Janet says, ‘My brother David, also known as “Benny” Goodman, served on Queen of Bermuda from 1958 to 1965, initially as a bellboy and then steward.

David, together with Gerry Herbert, Tony Fricknell and Robbie (?) were members of The Echoes band, which played at the 40 Thieves Club when the ship was in Hamilton (right).

I remember Howard and Allen Soares, who stayed with us in Brentwood Essex one Christmas. We saw Howard again in his photography store in New York when my mother, Grace, and I visited in 1969.’






Janet Twidale (left) has contacted the website about her brother, David Goodman (right).


‘My brother served on Queen of Bermuda in the 1950s and 60s and we have fond memories of his time then and the people with whom he worked.’


‘I have recently sorted through some old photographs and think that some may be of interest to ex-colleagues and useful in your archives.’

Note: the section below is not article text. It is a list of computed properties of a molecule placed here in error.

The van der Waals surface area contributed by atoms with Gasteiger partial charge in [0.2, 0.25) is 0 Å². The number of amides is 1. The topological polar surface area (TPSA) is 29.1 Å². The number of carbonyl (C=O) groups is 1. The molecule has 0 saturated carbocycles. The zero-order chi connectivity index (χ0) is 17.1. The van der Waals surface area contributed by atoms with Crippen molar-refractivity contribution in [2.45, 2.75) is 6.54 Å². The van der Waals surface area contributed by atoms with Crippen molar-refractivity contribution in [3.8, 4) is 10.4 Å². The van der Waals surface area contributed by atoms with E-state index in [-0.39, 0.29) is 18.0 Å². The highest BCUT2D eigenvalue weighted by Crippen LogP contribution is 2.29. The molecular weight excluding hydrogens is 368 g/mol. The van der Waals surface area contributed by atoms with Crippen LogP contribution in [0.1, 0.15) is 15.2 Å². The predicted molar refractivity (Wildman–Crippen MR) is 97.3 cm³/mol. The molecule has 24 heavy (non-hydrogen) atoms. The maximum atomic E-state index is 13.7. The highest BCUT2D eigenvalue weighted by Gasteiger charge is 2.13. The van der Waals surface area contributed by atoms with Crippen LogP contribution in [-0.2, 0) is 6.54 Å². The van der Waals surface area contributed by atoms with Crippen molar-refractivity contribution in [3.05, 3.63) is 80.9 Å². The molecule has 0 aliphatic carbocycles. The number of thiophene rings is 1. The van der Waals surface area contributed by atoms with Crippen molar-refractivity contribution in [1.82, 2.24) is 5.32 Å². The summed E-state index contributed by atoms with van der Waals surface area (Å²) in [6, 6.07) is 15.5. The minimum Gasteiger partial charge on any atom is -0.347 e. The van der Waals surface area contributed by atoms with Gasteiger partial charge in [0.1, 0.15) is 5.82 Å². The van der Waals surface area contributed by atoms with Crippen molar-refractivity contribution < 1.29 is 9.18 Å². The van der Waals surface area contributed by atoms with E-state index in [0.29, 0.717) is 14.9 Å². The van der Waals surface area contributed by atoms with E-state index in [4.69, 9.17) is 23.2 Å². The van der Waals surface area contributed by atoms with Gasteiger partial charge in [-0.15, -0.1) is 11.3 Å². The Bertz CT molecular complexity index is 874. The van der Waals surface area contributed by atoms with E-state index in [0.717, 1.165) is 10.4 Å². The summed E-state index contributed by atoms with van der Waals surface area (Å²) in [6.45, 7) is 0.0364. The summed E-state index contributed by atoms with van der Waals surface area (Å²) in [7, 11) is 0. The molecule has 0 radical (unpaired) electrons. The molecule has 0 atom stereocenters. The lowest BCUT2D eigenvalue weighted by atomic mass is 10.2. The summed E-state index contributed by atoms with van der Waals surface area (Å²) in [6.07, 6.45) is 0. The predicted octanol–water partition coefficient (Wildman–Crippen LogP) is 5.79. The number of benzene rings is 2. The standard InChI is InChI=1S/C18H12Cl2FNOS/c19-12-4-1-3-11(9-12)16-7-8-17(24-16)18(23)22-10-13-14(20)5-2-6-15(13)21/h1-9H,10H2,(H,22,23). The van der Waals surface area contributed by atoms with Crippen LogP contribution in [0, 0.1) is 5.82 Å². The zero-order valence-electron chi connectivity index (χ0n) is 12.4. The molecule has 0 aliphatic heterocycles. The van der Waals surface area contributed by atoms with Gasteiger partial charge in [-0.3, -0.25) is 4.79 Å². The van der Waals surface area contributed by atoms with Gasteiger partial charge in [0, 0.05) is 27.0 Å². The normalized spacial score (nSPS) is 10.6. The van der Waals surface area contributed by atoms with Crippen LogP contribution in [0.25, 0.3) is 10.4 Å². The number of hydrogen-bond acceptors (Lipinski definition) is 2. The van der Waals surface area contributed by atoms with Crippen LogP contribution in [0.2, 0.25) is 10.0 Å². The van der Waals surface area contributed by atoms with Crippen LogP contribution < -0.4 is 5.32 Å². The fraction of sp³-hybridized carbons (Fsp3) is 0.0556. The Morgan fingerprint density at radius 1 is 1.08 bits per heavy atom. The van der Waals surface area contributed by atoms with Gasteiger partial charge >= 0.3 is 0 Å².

Photographs: collection of Janet Twidale



Memories of David (Benny) Goodman ...

Anne Boulton, Leading Stewardess, remembered ...

Anne Boulton (left) was Leading Stewardess on Ocean Monarch for many years.  Her son, Neville, has contacted the website with his memories of meeting up with her during his own travels.

Richard (Nev) Boulton (right) tells us, ‘I was a flight engineer officer on BOAC Britannia 312, VC10 and Boeing 747 aircraft, in the 1960s and used the opportunity that flying gave me to meet with mother when our paths crossed  —  New York, Bermuda and Trinidad for example.’


Photographs: Collection of Nev Boulton

My father, Richard Boulton, who was wounded in France while serving with the Liverpool Regiment during the First World War, met my mother when recovering from his injuries in Liverpool in 1918.